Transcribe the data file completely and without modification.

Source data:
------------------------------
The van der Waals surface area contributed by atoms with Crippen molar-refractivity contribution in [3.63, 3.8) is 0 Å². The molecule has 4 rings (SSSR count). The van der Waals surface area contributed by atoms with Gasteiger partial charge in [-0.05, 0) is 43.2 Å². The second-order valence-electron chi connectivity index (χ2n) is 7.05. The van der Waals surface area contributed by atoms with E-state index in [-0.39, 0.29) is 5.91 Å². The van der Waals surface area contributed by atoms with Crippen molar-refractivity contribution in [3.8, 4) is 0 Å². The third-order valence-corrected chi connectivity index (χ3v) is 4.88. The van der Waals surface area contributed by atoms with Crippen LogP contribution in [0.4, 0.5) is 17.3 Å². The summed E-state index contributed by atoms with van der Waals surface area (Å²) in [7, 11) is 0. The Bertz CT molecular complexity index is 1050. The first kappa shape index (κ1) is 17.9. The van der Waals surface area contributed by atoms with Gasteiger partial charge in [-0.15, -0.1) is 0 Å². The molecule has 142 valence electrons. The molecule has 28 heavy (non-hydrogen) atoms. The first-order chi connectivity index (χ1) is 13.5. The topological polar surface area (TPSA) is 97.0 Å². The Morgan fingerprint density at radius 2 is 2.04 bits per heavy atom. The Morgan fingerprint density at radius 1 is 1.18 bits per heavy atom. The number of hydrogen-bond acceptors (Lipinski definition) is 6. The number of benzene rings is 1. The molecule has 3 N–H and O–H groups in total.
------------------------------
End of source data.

The van der Waals surface area contributed by atoms with Crippen molar-refractivity contribution in [3.63, 3.8) is 0 Å². The molecule has 4 rings (SSSR count). The van der Waals surface area contributed by atoms with Gasteiger partial charge in [-0.05, 0) is 43.2 Å². The second-order valence-electron chi connectivity index (χ2n) is 7.05. The van der Waals surface area contributed by atoms with E-state index in [-0.39, 0.29) is 5.91 Å². The van der Waals surface area contributed by atoms with Crippen molar-refractivity contribution in [3.8, 4) is 0 Å². The third-order valence-corrected chi connectivity index (χ3v) is 4.88. The van der Waals surface area contributed by atoms with Crippen LogP contribution in [0.4, 0.5) is 17.3 Å². The summed E-state index contributed by atoms with van der Waals surface area (Å²) in [7, 11) is 0. The Bertz CT molecular complexity index is 1050. The first kappa shape index (κ1) is 17.9. The van der Waals surface area contributed by atoms with Gasteiger partial charge in [-0.15, -0.1) is 0 Å². The molecule has 142 valence electrons. The molecule has 28 heavy (non-hydrogen) atoms. The first-order chi connectivity index (χ1) is 13.5. The topological polar surface area (TPSA) is 97.0 Å². The Morgan fingerprint density at radius 2 is 2.04 bits per heavy atom. The Morgan fingerprint density at radius 1 is 1.18 bits per heavy atom. The number of hydrogen-bond acceptors (Lipinski definition) is 6. The number of benzene rings is 1. The molecule has 3 N–H and O–H groups in total.